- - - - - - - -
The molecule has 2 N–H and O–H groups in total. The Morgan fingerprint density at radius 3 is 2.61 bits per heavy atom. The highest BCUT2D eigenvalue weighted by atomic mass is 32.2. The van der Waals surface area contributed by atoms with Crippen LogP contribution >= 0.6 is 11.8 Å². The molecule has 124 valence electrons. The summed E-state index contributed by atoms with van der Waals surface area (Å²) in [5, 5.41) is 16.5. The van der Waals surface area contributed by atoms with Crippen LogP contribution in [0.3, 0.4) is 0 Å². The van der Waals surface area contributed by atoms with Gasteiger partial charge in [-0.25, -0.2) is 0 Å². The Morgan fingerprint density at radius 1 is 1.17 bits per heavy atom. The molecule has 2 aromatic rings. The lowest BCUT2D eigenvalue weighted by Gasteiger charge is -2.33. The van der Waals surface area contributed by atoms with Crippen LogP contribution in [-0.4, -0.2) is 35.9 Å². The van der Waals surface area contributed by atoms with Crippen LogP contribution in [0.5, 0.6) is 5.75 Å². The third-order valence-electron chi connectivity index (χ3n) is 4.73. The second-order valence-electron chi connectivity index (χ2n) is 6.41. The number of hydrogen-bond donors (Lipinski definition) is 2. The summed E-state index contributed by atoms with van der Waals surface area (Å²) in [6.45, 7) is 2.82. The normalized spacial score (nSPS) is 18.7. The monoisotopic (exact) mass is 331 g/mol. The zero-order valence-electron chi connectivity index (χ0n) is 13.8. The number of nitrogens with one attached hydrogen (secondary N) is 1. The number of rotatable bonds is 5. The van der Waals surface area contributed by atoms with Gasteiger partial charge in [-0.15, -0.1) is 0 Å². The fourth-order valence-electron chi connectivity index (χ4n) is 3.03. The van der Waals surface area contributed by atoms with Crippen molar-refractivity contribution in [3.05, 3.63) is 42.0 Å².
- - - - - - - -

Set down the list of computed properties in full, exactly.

The molecule has 2 N–H and O–H groups in total. The Morgan fingerprint density at radius 3 is 2.61 bits per heavy atom. The highest BCUT2D eigenvalue weighted by atomic mass is 32.2. The van der Waals surface area contributed by atoms with Crippen LogP contribution >= 0.6 is 11.8 Å². The molecule has 124 valence electrons. The summed E-state index contributed by atoms with van der Waals surface area (Å²) in [5, 5.41) is 16.5. The van der Waals surface area contributed by atoms with Crippen LogP contribution in [0.3, 0.4) is 0 Å². The van der Waals surface area contributed by atoms with Gasteiger partial charge in [-0.25, -0.2) is 0 Å². The Morgan fingerprint density at radius 1 is 1.17 bits per heavy atom. The molecule has 2 aromatic rings. The lowest BCUT2D eigenvalue weighted by Gasteiger charge is -2.33. The van der Waals surface area contributed by atoms with Crippen LogP contribution in [-0.4, -0.2) is 35.9 Å². The van der Waals surface area contributed by atoms with Crippen LogP contribution in [0.5, 0.6) is 5.75 Å². The third-order valence-electron chi connectivity index (χ3n) is 4.73. The second-order valence-electron chi connectivity index (χ2n) is 6.41. The number of hydrogen-bond donors (Lipinski definition) is 2. The summed E-state index contributed by atoms with van der Waals surface area (Å²) in [6.45, 7) is 2.82. The normalized spacial score (nSPS) is 18.7. The monoisotopic (exact) mass is 331 g/mol. The zero-order valence-electron chi connectivity index (χ0n) is 13.8. The number of nitrogens with one attached hydrogen (secondary N) is 1. The number of rotatable bonds is 5. The van der Waals surface area contributed by atoms with Gasteiger partial charge in [-0.15, -0.1) is 0 Å². The fourth-order valence-electron chi connectivity index (χ4n) is 3.03. The van der Waals surface area contributed by atoms with Crippen molar-refractivity contribution in [3.05, 3.63) is 42.0 Å².